Smoke from Georgia fires brings haze
By LOGAN NEILL
Published April 21, 2007
If things seem a bit foggy lately, don't worry. There's nothing wrong with your eyes. Rather, the haze that has blanketed most of Hernando County and most of the rest of Central Florida is from a rash of wildfires burning over southeast Georgia.
According to the National Weather Service, smoke from the fires, which are spread over 45 square miles of forest near Waycross, Ga., is combining with low humidity and strong westerly winds to push the haze southward into north and Central Florida.
"It's very dry right now, and a low pressure center has put the smoke right on top of North and Central Florida," Tony Reynes, a National Weather Service meteorologist in Ruskin said Friday. "Unless there's a significant change in the pattern, it could be around for a while."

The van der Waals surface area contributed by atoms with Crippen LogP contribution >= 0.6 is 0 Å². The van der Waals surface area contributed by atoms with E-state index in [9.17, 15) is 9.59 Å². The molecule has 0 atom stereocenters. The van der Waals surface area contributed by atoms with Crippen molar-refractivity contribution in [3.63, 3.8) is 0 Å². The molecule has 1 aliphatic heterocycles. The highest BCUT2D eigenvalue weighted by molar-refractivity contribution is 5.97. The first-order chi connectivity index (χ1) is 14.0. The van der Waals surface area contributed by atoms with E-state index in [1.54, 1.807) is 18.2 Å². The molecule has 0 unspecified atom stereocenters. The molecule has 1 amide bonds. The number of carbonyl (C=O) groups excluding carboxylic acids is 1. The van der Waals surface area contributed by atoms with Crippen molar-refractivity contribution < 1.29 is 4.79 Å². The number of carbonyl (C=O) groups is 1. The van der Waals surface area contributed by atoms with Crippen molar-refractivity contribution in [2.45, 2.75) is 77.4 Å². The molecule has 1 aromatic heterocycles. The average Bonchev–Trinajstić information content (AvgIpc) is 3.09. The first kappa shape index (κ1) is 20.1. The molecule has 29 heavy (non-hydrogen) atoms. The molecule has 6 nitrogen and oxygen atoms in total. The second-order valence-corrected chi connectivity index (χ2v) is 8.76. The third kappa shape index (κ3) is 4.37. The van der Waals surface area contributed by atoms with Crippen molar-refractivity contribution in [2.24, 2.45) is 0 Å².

According to Reynes, the haze will likely to be worse this morning and evening hours when cooler air is drawn closer to the ground. As the atmosphere heats up, winds should help disperse the haze. As winds begin to shift to an easterly flow Sunday, the smoke should lessen.
Meanwhile, Hernando County Fire Rescue advised that the haze will likely make for reduced visibility on roadways, especially during early-morning and evening hours.
Although the NWS hasn't issued any official health advisories for the county, the Hernando County Health Department is advising residents with respiratory conditions to stay indoors with windows and doors closed.
"It's not good," Health Department environmental manager Al Gray said. "I would tell anyone with a respiratory condition who is susceptible to smoke to avoid any outdoor activity."
Meanwhile, the NWS continues to monitor the region as it remains under moderate drought conditions, issuing red flag warnings when conditions increase the risk for a wildfire.
Forecasters do not expect a significant chance for rain during the next 14 days.
Logan Neill can be reached at 848-1435 or email@example.com.